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Virginia Cooperative Extension tips can help keep your home, family safe during the holidays


   

A decorated Christmas tree stands in a house. Following fire safety tips can help keep the holidays safe.

BLACKSBURG, Va., Dec. 12, 2012 – Wintertime — especially during the holidays — can be a risky time for health and safety. Virginia Cooperative Extension safety specialist Bobby Grisso has some tips to keep your family and home safe this holiday season.

Avoid Christmas tree fires

Live Christmas trees and electrical lights make the holiday season the most dangerous time of year for house fires. According to the National Fire Protection Association, Christmas trees cause about 530 house fires every year, and holiday lights cause an additional 150 fires.

Choose a recently cut tree and take measures to keep it fresh at home. Cut off the bottom 2 inches of the trunk and keep it in water at all times. A tree can “drink” up to a pint of water per day. “Water uptake is the best single means of keeping your tree safe and fresh,” Grisso said.

Take precautions when decorating

Portable ladders are a convenient way to decorate hard-to-reach areas, but they can also be dangerous. “Planning and care are required to use them safely,” Grisso said. The U.S. Consumer and Product Safety Commission reported that each year, 14,000 people are treated in emergency rooms in the two months before the holidays for injuries related to decorating.

Grisso recommends getting off the ladder and moving it rather than reaching and possibly losing your balance. Use nonskid feet on the ladder to prevent slipping and set up the ladder so the base is placed 1 foot for every 4 feet in height. Extend the ladder 3 feet beyond the roof or other walking surface. Avoid standing on the ladder’s top two rungs.

When using electrical lights, prevent fire or shock by inspecting them carefully for frayed cords or broken sockets. Always unplug lights when changing bulbs. Test lights by plugging them in before placing them on the tree. Also check extension cords or surge protectors before use and be sure not to overload outlets. And always unplug lights before leaving home or going to bed.

Avoid injury when clearing snow

According to the Center for Injury Research and Policy at The Research Institute at Nationwide Children’s Hospital, snow removal is hard work that can sometimes cause muscle strain and overexertion. It is important to warm up with light exercise before beginning. Shoveling is more strenuous than many people realize, and for those who are usually sedentary, the exertion may be too much.

Grisso recommends drinking plenty of water while shoveling to stay hydrated.

Wear layers of clothing that can be removed to avoid overheating as you warm up from the exertion. Wear a scarf over your nose and mouth to avoid breathing cold air, which puts extra strain on the heart.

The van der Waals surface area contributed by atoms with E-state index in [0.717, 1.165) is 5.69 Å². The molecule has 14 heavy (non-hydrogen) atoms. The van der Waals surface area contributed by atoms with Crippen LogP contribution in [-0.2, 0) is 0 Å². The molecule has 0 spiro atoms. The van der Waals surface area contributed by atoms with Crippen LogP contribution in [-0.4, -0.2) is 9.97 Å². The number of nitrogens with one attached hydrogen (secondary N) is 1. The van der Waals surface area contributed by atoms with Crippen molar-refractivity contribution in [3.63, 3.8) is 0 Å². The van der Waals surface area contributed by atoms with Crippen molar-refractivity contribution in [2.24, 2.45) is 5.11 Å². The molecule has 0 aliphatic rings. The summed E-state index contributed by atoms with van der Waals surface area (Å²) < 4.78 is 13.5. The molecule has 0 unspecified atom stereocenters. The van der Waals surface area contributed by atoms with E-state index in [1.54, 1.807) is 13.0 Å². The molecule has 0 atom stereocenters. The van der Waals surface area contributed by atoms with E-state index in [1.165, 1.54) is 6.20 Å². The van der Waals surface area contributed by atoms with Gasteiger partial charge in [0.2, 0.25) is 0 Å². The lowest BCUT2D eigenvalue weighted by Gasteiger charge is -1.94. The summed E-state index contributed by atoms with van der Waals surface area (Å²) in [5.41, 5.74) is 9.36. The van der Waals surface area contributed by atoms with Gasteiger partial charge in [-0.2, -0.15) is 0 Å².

Choosing the right shovel can also help. An S-shaped handle and a nonstick blade make shoveling considerably easier. Bend your knees slightly and push from your thighs to take the strain off the lower back and heart. Take frequent breaks and stop if you feel pain.

Be safe when traveling

Driving with ice and snow on the roads can be very hazardous. To avoid an accident, Grisso recommends planning ahead. “Pay attention to weather forecasts before leaving home. If dangerous weather is imminent, consider delaying or canceling travel plans,” he said.

Look out for ice on signs, trees, and sideview mirrors; ice in these places may indicate ice on the road, which is harder to see. "If you suspect there could be black ice on the pavement, you may want to test for it by gently wiggling the car a little bit or by applying the brakes lightly to see if there's any change in the feel of the road," Grisso said.

Grisso also recommends bringing emergency supplies on long drives in winter weather in case you become stranded. Blankets, high-energy snacks like candy bars, and a flashlight with extra batteries are essential. “Cell phones are helpful but should not substitute for survival kits,” Grisso said.

Virginia Cooperative Extension brings the resources of Virginia's land-grant universities, Virginia Tech and Virginia State University, to the people of the commonwealth. Through a system of on-campus specialists and locally based educators, it delivers education in the areas of agriculture and natural resources, family and consumer sciences, community viability, and 4-H youth development. With a network of faculty at two universities, 107 county and city offices, 11 agricultural research and Extension centers, and six 4-H educational centers, Virginia Cooperative Extension provides solutions to the problems facing Virginians today.


Written by Allison Hedrick of Chatham, Va., a senior communication major in the College of Liberal Arts and Human Sciences.

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